Whether you believe, or not, that voting fraud is a problem in the U.S., one thing is certain: Tidying up outdated voter rolls is sometimes easier said than done. Just ask election officials in the nation’s largest city. After an independent review found that New York City’s voting lists contained people who were dead or in prison, elections officials began an aggressive housecleaning purge in 2014 and 2015 that eliminated more than 200,000 supposedly invalid registrations ahead of last year’s elections. The result? A record number of complaints during the 2016 presidential primary from legal voters who turned up to cast a ballot, but found that they were no longer registered. “Democracy itself is under attack,” New York Attorney General Eric Schneiderman, a Democrat, declared last week soon after announcing plans to join a federal lawsuit against the board over the way the purge was handled.
Articles about voting issues in New York.
New York State Attorney General Eric Schneiderman unveiled an extensive voting reform package Wednesday that aims to streamline New York’s voter registration system, boost voter participation and increase voter turnout. Standing with elected officials, good government groups, union members, and voting reform advocates outside Federal Hall in Manhattan, Schneiderman released the legislation, called the New York Votes Act. The bill contains provisions to update the state’s voting systems by adding early voting, automatic and same-day voter registration, consolidated primaries, shortened party registration deadlines, increased language access at the polls, online absentee ballots, and more. “Any law that makes it easier to vote is a good law; any law that makes it harder to vote is a bad law,” said Schneiderman, in a statement Wednesday. “New York has long been a bastion of democracy, but our state’s current system of registration and voting is an affront to that legacy.” New York State has seen abysmal voter turnout for years. In 2014, the state ranked 49th of 50 in the country, with just 29 percent of eligible voters casting their ballots in the general election. While other states have tweaked their voting laws to encourage participation, voter turnout in New York has only grown worse, with just 19.7 percent of eligible voters casting their ballots in the 2016 presidential primaries.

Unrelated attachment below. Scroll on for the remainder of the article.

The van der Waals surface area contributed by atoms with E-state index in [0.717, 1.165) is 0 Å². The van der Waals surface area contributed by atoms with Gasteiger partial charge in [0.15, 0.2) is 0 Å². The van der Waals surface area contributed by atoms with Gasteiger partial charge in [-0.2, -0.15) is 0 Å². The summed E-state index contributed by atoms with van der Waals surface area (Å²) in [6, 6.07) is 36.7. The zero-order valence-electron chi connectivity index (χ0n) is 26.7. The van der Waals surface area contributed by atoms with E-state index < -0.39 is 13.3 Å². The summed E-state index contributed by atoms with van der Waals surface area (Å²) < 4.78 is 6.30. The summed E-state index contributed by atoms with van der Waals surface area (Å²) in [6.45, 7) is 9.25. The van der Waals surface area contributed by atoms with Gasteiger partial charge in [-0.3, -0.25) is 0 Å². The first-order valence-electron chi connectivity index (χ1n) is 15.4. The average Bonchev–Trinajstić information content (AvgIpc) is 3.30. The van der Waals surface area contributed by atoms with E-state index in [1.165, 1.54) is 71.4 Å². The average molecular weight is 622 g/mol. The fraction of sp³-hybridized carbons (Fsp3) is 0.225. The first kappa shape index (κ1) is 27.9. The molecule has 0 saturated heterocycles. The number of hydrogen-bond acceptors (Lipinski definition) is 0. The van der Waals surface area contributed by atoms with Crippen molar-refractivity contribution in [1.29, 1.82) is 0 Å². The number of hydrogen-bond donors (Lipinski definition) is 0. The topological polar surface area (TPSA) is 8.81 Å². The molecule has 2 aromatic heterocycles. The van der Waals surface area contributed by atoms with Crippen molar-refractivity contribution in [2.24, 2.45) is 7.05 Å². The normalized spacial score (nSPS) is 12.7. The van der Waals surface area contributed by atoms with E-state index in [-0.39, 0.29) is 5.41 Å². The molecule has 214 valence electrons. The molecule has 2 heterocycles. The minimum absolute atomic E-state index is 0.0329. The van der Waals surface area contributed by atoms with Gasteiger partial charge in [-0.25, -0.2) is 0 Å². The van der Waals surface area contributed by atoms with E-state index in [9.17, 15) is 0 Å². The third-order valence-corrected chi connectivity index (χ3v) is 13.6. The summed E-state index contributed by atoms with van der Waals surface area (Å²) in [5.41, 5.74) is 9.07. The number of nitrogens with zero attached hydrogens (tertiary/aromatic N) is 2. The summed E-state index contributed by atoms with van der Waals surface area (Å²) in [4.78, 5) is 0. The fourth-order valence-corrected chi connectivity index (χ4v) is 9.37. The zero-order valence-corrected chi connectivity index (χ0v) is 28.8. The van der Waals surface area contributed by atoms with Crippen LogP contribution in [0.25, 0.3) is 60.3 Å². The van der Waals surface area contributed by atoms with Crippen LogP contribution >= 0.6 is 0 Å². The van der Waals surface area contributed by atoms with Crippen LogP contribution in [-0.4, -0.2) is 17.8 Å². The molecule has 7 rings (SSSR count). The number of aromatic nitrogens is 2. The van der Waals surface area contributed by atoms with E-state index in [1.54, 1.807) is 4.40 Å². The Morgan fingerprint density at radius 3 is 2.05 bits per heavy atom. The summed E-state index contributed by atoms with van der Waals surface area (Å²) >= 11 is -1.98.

During his State of the State tour early this month, Governor Andrew Cuomo proposed a trio of major reforms hailed as important steps toward modernizing New York’s antiquated electoral system and increasing the state’s paltry voter turnout. While they are long-called for proposals that many are pleased to see Cuomo promote, implementing these goals could be more complicated than it may seem. Two of the three reforms, early voting and automatic voter registration, were outlined in Cuomo’s 2016 agenda, but the initiatives failed to move through the Legislature last year due to opposition from Senate Republicans, who control that chamber. It is a power structure that continues into the 2017 session, meaning the road to passage is uphill, and steeply so. New York is one of only about a dozen states without some semblance of early voting. While the state already has a form of automatic voter registration through the Department of Motor Vehicles, Cuomo’s proposal is to streamline and expand the practice. If passed, it would amount to more widespread automatic registration, but not universal.
New York: U.S. Justice Department Threatens to Sue New York State Over Voting Violations | The New York Times
The Justice Department has notified New York State officials that it may sue the state over what it says are widespread failures to comply with a provision of federal voter registration law that requires state drivers’ license applications to double as applications for voter registration, according to a letter obtained by The New York Times. In the letter, dated Jan. 6, the Justice Department lays out how the state’s Department of Motor Vehicles violates the law. The lapses “deprive numerous New Yorkers of important voter registration opportunities required under federal law,” according to the letter, which was signed by Vanita Gupta, the head of the civil rights division at the Justice Department. At D.M.V. offices throughout the state, a Justice Department investigation found, drivers’ license applications do not also serve as voter registration forms unless applicants request it, and the option is sometimes closed even to those who make a request.
New York: Justice Department Seeks to Join Suit Over 117,000 Purged Brooklyn Voters | The New York Times
The Justice Department announced on Thursday that it had filed a motion to join a lawsuit against the New York City Board of Elections, alleging that the board’s Brooklyn office violated federal voter registration law by erasing more than 117,000 Brooklyn voters from the rolls before the primary election simply because they had not voted in previous elections. The filing accused the board of failing to take several steps that are normally required before a voter’s name is removed, and also raised concerns about how the board oversaw the Brooklyn office’s handling of the voter rolls. The petition by the Justice Department to intervene in a lawsuit filed in November by Common Cause New York, a good-government organization, lends significant muscle to an effort to hold the agency responsible for a chaotic Primary Day in April, when many voters in Brooklyn were surprised and infuriated to learn that their voter registrations had been canceled.